Scientists who claim to have discovered a way of translating people’s thoughts into words are soon coming out with a mind reading machine.
An international team, led by Prof Bradley Greger of Utah University, has been able to translate brain signals into speech using sensors attached to the brian’s surface for the first time.
The experimental breakthrough, which is up to 90 per cent accurate, offers a way to communicate for paralysed patients who cannot speak and could eventually lead to being able to read anyone thoughts, The Daily Telegraph reported.
"We have been able to decode spoken words using only signals from the brain with a device that has promise for long-term use in paralysed patients who cannot now speak.
"I would call it brain reading and we hope that in two or three years it will be available for use...," was quoted as saying.
The team achieved the experimental breakthrough when it attached two button sized grids of 16 tiny electrodes to the speech centres of the brain of an epileptic patient who had part of his skull removed for another operation.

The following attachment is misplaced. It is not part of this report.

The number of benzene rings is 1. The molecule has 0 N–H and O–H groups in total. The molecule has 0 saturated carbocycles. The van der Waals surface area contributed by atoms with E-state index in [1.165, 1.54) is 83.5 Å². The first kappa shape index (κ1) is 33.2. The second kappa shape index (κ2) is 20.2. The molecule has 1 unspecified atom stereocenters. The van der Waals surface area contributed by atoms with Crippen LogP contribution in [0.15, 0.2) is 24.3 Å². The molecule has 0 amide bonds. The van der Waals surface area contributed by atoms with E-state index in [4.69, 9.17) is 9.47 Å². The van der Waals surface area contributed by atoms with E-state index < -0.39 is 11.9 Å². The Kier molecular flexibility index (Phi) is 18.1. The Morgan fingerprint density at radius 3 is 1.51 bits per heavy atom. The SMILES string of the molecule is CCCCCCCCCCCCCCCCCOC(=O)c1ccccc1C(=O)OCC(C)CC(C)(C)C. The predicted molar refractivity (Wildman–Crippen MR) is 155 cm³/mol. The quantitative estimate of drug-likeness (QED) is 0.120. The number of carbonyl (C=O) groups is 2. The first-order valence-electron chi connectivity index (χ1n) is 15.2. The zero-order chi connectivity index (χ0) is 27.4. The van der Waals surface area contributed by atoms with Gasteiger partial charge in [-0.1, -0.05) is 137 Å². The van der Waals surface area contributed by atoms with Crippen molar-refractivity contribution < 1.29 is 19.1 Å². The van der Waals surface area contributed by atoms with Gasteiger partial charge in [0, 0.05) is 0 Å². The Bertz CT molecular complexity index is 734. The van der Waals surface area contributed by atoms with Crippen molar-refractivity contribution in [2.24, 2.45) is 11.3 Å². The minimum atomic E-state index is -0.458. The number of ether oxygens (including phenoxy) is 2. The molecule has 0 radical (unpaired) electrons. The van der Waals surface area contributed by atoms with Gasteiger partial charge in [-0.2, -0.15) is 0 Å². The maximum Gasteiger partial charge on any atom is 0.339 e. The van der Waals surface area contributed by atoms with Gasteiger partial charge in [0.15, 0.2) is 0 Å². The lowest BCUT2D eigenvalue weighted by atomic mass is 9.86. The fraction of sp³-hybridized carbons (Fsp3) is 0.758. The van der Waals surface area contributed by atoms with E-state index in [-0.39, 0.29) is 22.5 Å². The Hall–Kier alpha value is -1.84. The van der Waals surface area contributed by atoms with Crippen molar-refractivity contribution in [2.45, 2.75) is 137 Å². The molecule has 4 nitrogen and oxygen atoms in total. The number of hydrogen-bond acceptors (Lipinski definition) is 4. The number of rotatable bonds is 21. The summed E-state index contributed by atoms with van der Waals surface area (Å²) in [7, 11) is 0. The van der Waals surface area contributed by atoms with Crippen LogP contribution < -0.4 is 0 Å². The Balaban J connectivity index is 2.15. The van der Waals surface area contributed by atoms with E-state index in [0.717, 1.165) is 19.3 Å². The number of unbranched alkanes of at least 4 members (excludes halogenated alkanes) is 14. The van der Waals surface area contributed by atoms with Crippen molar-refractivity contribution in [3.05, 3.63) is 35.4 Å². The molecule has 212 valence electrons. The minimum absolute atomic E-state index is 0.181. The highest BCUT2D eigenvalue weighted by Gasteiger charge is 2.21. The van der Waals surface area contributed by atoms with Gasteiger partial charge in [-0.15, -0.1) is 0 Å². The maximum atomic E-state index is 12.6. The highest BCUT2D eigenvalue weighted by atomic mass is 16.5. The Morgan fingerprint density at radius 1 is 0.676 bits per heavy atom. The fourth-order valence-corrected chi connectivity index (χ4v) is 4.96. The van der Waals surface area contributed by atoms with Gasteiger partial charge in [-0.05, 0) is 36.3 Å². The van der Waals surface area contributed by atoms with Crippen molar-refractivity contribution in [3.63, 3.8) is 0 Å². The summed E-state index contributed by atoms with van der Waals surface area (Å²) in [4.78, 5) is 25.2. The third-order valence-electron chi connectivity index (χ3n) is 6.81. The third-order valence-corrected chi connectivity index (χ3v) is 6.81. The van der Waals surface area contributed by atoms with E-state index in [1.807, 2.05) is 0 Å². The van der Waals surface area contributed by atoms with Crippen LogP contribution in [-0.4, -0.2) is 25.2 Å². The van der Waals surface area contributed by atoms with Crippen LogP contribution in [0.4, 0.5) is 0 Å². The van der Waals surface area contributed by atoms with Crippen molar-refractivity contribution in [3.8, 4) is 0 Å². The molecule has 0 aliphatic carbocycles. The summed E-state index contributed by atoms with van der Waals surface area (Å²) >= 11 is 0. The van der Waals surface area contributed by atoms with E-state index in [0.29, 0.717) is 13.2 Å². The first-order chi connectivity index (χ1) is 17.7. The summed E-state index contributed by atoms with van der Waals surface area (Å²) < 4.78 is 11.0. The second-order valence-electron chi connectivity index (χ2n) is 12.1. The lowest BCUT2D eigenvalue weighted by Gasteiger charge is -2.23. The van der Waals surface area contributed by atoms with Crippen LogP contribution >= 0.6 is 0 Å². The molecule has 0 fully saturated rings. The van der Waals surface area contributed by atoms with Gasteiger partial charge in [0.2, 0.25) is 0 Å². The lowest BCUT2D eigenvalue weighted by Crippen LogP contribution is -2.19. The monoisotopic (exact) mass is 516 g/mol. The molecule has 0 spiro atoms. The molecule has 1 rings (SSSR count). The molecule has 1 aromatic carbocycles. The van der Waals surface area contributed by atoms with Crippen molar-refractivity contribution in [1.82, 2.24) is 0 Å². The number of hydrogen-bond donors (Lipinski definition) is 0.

Using the electrodes, the scientists recorded brain signals as the patient repeatedly read each of 10 words that might be useful to a paralysed person: yes, no, hot, cold, hungry, thirsty, hello, goodbye, more and less. Then they got him to repeat the words to the computer and it was able to match the brain signals for each word 76 per cent to 90 per cent of the time.